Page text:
My co-teacher Melissa just posted her class photos here.
Looking through them helped me to recall and reflect on the varied approaches the kids brought to their books and boxes, and I decided to recap them here, so I don't lose them.
Hannah is one of the most patient artists I've ever seen at work. She insisted on drawing and creating everything for her book by hand, and fully embraced the complimentary colors idea. She drew a progression of a wave break on four of her book panels, and the other side of her book included flaps which revealed hand-drawn images on every panel.
Emma decided on an underwater theme and stuck to it throughout her book. She was intrigued with the vintage postage stamps I provided that had images of fish on them, and used them to great advantage on her pages. She created wonderful underwater images by sticking with a gorgeous palette of blues and greens.
Ryan was intrigued by the idea of adding texture (sand and 3D items) and scents (teabags filled with cinnamon bark and lavender) to his book. One side of his book shows a progression of views of the same beach scene: from the beach, under water, from the sky, and looking back at the beach as if from a boat. The other side shows things you can do on the beach. His box is a representation of the beach view looking out over your own feet as you lie back and enjoy!
Jenna decided to use birds as her theme, and she has clearly begun to understand the idea of effective composition. Her juxtapositions of colors and interesting layouts are a treat for the eye. She also captured the feeling of looking up at birds against tree branches and sky.
Rebecca was the only student who decided to construct her book in a vertical format. It doesn't show in the photo, but the top panel has a copper wire loop with which she can hang the book on a wall. She also chose a beach theme, and cleverly hid an image of a starfish on each panel. The colors she chose for her box include stunning purples that evoke a sunset.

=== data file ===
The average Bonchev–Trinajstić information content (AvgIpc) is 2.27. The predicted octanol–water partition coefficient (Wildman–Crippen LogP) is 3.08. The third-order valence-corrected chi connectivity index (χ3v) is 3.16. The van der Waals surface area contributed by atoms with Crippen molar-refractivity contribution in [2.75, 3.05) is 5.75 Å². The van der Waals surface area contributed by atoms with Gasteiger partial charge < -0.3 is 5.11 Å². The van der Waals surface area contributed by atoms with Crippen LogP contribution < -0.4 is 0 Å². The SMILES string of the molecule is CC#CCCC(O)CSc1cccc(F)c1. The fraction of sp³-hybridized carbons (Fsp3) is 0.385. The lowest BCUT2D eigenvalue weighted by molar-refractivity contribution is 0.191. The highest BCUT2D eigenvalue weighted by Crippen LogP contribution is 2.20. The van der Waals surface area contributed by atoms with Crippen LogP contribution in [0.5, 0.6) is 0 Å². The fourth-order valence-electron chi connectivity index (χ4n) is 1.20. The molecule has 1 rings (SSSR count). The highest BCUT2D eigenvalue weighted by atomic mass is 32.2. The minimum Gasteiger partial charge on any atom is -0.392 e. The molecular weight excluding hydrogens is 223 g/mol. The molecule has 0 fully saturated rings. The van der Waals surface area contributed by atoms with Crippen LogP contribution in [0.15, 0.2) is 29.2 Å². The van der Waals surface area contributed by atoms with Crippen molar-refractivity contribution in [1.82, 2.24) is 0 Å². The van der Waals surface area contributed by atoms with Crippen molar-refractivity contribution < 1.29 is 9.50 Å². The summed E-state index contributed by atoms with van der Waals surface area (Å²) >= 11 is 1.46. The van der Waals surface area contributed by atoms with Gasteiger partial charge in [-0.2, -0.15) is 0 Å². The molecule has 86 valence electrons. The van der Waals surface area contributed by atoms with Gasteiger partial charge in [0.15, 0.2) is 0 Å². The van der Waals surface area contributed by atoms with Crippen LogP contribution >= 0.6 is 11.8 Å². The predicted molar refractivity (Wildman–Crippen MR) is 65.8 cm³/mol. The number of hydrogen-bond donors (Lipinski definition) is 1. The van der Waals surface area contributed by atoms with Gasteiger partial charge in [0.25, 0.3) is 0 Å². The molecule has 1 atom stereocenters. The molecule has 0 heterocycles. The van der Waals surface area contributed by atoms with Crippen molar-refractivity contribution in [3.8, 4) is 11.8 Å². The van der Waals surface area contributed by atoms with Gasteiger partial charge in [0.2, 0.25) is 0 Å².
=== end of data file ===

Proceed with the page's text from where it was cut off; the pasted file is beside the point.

Natalie chose to focus her book on her favorite animal: dogs. She depicts dogs playing on the beach, and if you look closely, you can see that she's added wings to the dog image she embossed on copper for the top of her box. She took naturally to the idea of collaging text pages with colored mulberry paper over them for depth, and had a great time adding acrylic paint to just about every page and the entire inside of her box.
Harmony has a long-standing love of bee images, and devoted her book and box to them. She used a fantastic twist on the traditional black and yellow theme for bees, using copper instead of yellow on her box and some of her pages. One of her panels includes a large image of a hand-drawn bee on a dynamic black and yellow background, and one includes a bee image from a napkin, which she made into opening doors that reveal a bee embossed into copper. She also cut out a bee image and laid it on copper mesh, then sprayed the mesh with liver of sulfer, resulting in a wonderful masked image.
Maddie's theme was the sky. Her panels depict the sky at various times of day and night. In one panel, she cleverly used colored sand to represent a sunset. Images of suns and moons are used throughout her book and a beautiful sun is embossed in copper on the top of her box. This theme gave her a chance to explore a wide range of colors, which she used skillfully to give the feel of the light at different times of day.
It was a delight to work with these kids. Teaching them is so easy; I feel like all I have to do is provide some materials and techniques, and they just take off. They truly inspire me.